Aubrey Hampton, who co-founded the Gorilla Theatre, one of a handful of professional theater companies in the Tampa Bay area, died Monday after a brief illness. He was 76.
Mr. Hampton bankrolled the nonprofit theater, named Gorilla because "living theater, like the gorilla, is an endangered species," with the fortune he made as founder and chief executive of Aubrey Organics, which sells natural cosmetics.
Peers consider him a visionary in both fields.
He was committed to producing new plays, especially his own. Though his original work could be eccentric - he once put on a 31/2-hour comedy about a cowboy ventriloquist - and subject to bad reviews, Mr. Hampton cheerfully rolled with the punches.
In a review for another newspaper, St. Petersburg Times correspondent Marty Clear wrote of one of his plays: "I was surprised that this didn't suck."
Mr. Hampton was so pleased, he made T-shirts for the cast emblazoned with the phrase: "Didn't suck."
But no one questions his contributions as a generous benefactor who gave many local artists their start.
"He mostly identified himself as a playwright," said Wendy Leigh, the vice president of education at the Patel Conservatory at the Straz Center of the Performing Arts. "And he just happened to be a brilliant scientist (who was) able to create all of this other enterprise, which luckily was able to support his first love, which was theater."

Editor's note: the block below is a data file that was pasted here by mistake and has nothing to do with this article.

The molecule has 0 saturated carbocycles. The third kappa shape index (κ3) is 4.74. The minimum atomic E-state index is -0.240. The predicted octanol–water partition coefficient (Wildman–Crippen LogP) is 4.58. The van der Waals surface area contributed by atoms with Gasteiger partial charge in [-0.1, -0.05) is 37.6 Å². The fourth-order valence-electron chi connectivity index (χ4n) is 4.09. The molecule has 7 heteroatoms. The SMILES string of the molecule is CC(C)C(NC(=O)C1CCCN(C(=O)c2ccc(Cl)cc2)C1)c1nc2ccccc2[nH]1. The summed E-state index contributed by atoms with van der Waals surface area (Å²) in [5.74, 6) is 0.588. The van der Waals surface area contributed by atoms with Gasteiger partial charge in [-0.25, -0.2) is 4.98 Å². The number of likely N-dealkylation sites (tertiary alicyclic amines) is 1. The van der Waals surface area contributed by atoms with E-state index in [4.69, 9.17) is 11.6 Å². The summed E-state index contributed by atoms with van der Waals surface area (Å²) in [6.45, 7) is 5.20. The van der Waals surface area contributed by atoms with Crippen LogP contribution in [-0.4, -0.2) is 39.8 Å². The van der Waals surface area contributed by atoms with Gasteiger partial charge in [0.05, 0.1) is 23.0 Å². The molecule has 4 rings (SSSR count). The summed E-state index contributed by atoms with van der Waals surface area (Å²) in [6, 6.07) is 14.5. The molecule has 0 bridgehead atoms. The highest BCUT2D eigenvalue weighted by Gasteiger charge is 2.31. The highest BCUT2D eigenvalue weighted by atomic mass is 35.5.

A biochemist, Mr. Hampton struck gold when he created a bath liquid out of ground ginger, peppermint and eucalyptus leaf mixed with coconut oil.
The result: a comfort item to help customers enjoy a soothing bath, and a new company, Aubrey Organics. Under his watch, the company created more than 200 natural-ingredient products that are now being sold in more than 4,500 retail outlets in the world, the company says. The company's items don't contain any products that have been tested on animals.
"He's one of the founders of the natural products industry," said Aubrey Organics general manager Curt Velva.
Theater friends describe an easygoing man with long silver hair and a full beard, who spoke with a soft Midwestern burr and had a hearty, and somewhat raspy, laugh.
Mr. Hampton launched the Gorilla Theatre in 1990 with his wife, Susan Hussey, a talented playwright who had edited his magazine, Organica: A Magazine of Arts and Activism. Gorilla debuted in the Loft, a Tampa theater, with a production of his wife's play Plutography in the Slave Trade.
The company eventually relocated to Drew Park, where Mr. Hampton produced works by playwrights including George Bernard Shaw, Alan Bennett and Wallace Shawn.
"Some of the finest theater work I've seen in the area was seen at Gorilla," said Times performing arts critic John Fleming.
Aubrey Hampton grew up in New Albany, Ind., the son of a union organizer of foundry workers. He earned a doctorate in biochemistry at New York University, the theater said. He also taught himself magic and puppeteering.
Actor Meg Heimstead, education director at American Stage, said she got her first professional job in the Tampa Bay area nine years ago at Gorilla Theatre.
"He was one of those people you've just never met before," Heimstead said of Mr. Hampton. "He was an experience walking into the room - a great, wonderful experience."
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Aubrey W. Hampton
Born: Oct. 23, 1934
Died: May 9, 2011
Survivors: Sons Mitchell and Trevor; sister Millie.
Service: To be arranged.